Tel Abel Beth Maacah

Tel Abel Beth Maacah


This large multi-layered tell is located in the Upper Galilee, northern Israel, 5 kilometers south of Metulla on the modern border between Israel, Lebanon and Syria, echoing the ancient border between Israel, Phoenicia and Aram in the Iron Age. Passing by the site are major highways, including the northern trunk of the Via Maris that joins the north-south road through the Jordan Valley, as well as east-west routes leading to Damascus and Mesopotamia in the northeast and to the Phoenician coast to the west (a mere 35 km).

Abel Beth Maacah is mentioned three times in the bible – one in a narrative of a Wise Woman who saves the town when a rebel against King David flees to it (2 Samuel 20) and twice in relation to military conquests, one by the Aramean Ben Hadad in the 9th century BCE (1 Kings 15:20) and the other by the Assyrian Tiglath Pilesar III in the 8th century BCE (2 Kings 15:29). The site is mentioned in several second millennium BCE sources as well, such as the list of Thutmosis III. A survey and excavations have shown that there was occupation from the Early Bronze Age II/III and up to modern times, with gaps in Middle Bronze IIA and Iron IIB; the peak occupation occurred during the Middle Bronze IIB and the Iron Age I and IIA.

Excavations at Tel Abel Beth Maacah are directed by Naama Yahalom-Mack and Nava Panitz-Cohen of the Hebrew University of Jerusalem and Robert Mullins of Azusa Pacific University in Los Angeles. Noteworthy finds to date include several Iron Age  cultic contexts, including a building with massebot dating to early Iron I, a room with massebot, mortars, an altar and a unique plastered installation dating to late Iron I, as well as a jar with over 400 astragali bones dating to Iron IIA. A significant find is a unique head of a bearded male made of faience that was found in a large citadel building at the top of the tell, dated to the 9th century BCE and possibly representing a local elite figure. Other significant finds include numerous jar burials dating to the Middle Bronze IIB, a small silver hoard in a jar dating to the Late Bronze IIB, seals, seal impressions and figurines from the Iron IIA, and an ink inscription on a storage jar dating to the late Iron IIA, the 9th century BCE.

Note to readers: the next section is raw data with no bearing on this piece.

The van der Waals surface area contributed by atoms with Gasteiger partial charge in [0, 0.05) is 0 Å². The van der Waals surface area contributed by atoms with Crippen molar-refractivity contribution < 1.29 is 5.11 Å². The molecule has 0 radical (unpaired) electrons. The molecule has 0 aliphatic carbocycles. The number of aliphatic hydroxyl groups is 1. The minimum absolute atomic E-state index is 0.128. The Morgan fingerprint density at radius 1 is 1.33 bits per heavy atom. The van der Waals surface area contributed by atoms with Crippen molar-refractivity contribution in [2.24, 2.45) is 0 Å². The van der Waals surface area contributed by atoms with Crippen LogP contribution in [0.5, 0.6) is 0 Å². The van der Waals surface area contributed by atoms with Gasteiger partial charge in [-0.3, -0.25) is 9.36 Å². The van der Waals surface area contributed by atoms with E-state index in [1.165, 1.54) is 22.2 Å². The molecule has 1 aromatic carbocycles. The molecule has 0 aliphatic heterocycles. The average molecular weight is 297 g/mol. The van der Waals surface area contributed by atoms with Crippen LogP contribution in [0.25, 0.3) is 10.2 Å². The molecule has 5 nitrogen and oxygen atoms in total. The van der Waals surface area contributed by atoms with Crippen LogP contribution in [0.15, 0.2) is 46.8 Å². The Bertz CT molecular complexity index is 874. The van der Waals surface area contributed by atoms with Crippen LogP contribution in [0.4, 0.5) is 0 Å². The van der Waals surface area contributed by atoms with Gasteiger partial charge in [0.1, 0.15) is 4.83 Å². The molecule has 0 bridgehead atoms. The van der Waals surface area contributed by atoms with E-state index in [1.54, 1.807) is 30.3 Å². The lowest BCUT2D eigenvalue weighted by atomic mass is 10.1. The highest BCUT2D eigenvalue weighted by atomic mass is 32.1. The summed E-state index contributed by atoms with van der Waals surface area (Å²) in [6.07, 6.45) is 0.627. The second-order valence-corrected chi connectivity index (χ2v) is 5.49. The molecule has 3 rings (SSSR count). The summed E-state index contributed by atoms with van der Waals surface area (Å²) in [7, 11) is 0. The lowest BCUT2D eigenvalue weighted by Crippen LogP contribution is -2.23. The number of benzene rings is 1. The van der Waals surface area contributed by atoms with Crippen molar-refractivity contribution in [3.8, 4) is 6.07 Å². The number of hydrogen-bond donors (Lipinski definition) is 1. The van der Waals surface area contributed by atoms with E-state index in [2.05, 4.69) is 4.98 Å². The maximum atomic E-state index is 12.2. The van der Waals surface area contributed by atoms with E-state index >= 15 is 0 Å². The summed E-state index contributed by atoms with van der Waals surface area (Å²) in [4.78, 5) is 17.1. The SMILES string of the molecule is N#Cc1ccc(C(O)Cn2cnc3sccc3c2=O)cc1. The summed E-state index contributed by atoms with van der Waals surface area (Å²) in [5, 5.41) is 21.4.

Excavations website: Tel Abel Beth Maacah Excavations

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Abel Beth Maacah, looking eastArea A

Finds from Tel Abel Beth Maacah